"There runs not a drop of my blood in the veins of any living creature.
This called on me for revenge. I have sought it: I have killed many; I have
fully glutted my vengeance. For my country, I rejoice at the beams of peace.

"But do not harbour a thought that mine is the joy of fear. Logan never
felt fear. He will not turn on his heel to save his life. Who is there to
mourn for Logan? Not one."

Historian Paul O'Neil notes that Logan's speech "electrified the
peacemakers, was printed and reprinted by colonial newspapers, fascinated
Thomas Jefferson and endured as a gem of popular oratory that generations
of American schoolboys were forced to memorize and recite for solemn
gatherings of their elders."

Somehow it's hard to imagine Hitler, had he lived, making generations of
German schoolboys memorize and recite a Psalm of David, or even Shylock's
speech ("If we are wronged, shall we not revenge?"). Nor can one imagine
the citizens of a victorious Third Reich bragging about having Jewish or
Polish or Russian ancestry, the way any American who has even one drop of
Indian blood in him brags about it today.

So Americans at least can be acquitted of such colossal racism as the Nazis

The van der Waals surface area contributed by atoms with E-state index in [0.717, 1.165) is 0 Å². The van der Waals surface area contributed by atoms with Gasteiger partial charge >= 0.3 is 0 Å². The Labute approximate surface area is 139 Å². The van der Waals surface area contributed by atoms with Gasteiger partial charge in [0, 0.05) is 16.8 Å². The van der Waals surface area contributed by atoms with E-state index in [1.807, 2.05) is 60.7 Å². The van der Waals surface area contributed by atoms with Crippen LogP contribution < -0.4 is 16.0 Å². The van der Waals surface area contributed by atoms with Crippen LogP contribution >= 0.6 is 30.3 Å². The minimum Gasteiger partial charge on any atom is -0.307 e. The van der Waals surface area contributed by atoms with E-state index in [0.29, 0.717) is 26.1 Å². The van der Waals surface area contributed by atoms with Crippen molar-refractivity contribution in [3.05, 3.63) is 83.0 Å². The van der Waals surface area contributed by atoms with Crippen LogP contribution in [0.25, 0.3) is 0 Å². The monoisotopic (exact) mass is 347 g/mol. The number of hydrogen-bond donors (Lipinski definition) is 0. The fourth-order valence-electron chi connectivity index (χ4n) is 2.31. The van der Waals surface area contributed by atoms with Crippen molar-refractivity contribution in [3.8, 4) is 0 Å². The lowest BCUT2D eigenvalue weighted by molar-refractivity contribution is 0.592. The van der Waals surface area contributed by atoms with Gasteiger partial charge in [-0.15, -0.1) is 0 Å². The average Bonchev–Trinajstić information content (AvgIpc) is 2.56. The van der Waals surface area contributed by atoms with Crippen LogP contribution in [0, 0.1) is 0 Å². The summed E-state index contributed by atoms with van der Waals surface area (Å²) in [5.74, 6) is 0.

harbored. To the contrary, within decades of the end of the Indian Wars,
the quintessential American was an Oklahoma cowboy -- a Cherokee -- named
Will Rogers.

Considering how beloved the "cowboy philosopher" was, how are we to account
for the intense hatred of Indians that undeniably did exist along the
frontier just a generation before?

A different story

To answer that, let's look at a tribe whose bloody history may be at the
opposite end of the scale from the much-wronged Cherokees.

The war between the Anglo-Texans and the Comanches lasted from 1836 to
1876, longer than any other Indian War. And for decades before it even
started, the Comanches had more than held their own against the first white
invaders of Texas, the Spaniards.

After massacring a Spanish mission on the San Saba River near present-day
Menard, Texas, in 1758 and routing a Spanish punitive expedition near the
Red River in 1759, the Comanches raided into Mexico at will, making the
plundering of faraway settlements a key part of their horseback warrior

They drove the Spanish frontier southward. Spain still claimed title to
Texas, but in 1800 the traveler from San Antonio to Santa Fe went by way of
Durango, 300 miles south of the present Mexican border. The Comanches,